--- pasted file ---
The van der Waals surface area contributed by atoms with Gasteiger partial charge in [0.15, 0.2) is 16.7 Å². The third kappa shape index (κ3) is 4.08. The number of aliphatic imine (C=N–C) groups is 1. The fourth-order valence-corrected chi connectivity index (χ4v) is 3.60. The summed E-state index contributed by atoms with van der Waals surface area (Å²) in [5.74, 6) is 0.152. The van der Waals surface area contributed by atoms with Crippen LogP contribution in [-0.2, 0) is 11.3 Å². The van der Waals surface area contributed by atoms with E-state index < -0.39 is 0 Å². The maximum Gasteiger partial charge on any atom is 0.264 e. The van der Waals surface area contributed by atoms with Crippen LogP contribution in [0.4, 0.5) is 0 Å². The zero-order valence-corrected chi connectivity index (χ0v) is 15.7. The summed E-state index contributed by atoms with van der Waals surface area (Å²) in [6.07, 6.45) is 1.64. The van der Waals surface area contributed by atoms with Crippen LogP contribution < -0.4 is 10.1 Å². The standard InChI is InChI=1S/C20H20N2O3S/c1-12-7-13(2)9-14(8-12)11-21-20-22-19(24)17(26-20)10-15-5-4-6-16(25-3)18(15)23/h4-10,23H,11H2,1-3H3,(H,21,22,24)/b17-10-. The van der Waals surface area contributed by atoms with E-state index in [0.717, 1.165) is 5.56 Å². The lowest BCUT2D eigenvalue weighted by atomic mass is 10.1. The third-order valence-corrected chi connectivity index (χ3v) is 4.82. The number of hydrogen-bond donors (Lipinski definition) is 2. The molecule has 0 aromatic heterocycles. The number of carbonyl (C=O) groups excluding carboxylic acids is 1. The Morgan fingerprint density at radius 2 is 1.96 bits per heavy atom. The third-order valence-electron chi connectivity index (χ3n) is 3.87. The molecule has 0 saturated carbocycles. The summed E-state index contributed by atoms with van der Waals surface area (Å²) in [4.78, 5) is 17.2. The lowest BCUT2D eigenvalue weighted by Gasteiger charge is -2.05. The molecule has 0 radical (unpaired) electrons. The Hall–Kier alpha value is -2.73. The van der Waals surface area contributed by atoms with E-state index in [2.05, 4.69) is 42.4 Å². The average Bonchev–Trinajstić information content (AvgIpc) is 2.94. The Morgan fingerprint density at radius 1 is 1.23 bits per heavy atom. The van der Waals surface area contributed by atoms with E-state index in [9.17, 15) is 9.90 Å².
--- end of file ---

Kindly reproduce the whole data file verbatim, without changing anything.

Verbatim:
The van der Waals surface area contributed by atoms with Gasteiger partial charge in [0.15, 0.2) is 16.7 Å². The third kappa shape index (κ3) is 4.08. The number of aliphatic imine (C=N–C) groups is 1. The fourth-order valence-corrected chi connectivity index (χ4v) is 3.60. The summed E-state index contributed by atoms with van der Waals surface area (Å²) in [5.74, 6) is 0.152. The van der Waals surface area contributed by atoms with Crippen LogP contribution in [-0.2, 0) is 11.3 Å². The van der Waals surface area contributed by atoms with E-state index < -0.39 is 0 Å². The maximum Gasteiger partial charge on any atom is 0.264 e. The van der Waals surface area contributed by atoms with Crippen LogP contribution in [0.4, 0.5) is 0 Å². The zero-order valence-corrected chi connectivity index (χ0v) is 15.7. The summed E-state index contributed by atoms with van der Waals surface area (Å²) in [6.07, 6.45) is 1.64. The van der Waals surface area contributed by atoms with Crippen LogP contribution < -0.4 is 10.1 Å². The standard InChI is InChI=1S/C20H20N2O3S/c1-12-7-13(2)9-14(8-12)11-21-20-22-19(24)17(26-20)10-15-5-4-6-16(25-3)18(15)23/h4-10,23H,11H2,1-3H3,(H,21,22,24)/b17-10-. The van der Waals surface area contributed by atoms with E-state index in [0.717, 1.165) is 5.56 Å². The lowest BCUT2D eigenvalue weighted by atomic mass is 10.1. The third-order valence-corrected chi connectivity index (χ3v) is 4.82. The number of hydrogen-bond donors (Lipinski definition) is 2. The molecule has 0 aromatic heterocycles. The number of carbonyl (C=O) groups excluding carboxylic acids is 1. The Morgan fingerprint density at radius 2 is 1.96 bits per heavy atom. The third-order valence-electron chi connectivity index (χ3n) is 3.87. The molecule has 0 saturated carbocycles. The summed E-state index contributed by atoms with van der Waals surface area (Å²) in [4.78, 5) is 17.2. The lowest BCUT2D eigenvalue weighted by Gasteiger charge is -2.05. The molecule has 0 radical (unpaired) electrons. The Hall–Kier alpha value is -2.73. The van der Waals surface area contributed by atoms with E-state index in [2.05, 4.69) is 42.4 Å². The average Bonchev–Trinajstić information content (AvgIpc) is 2.94. The Morgan fingerprint density at radius 1 is 1.23 bits per heavy atom. The van der Waals surface area contributed by atoms with E-state index in [9.17, 15) is 9.90 Å².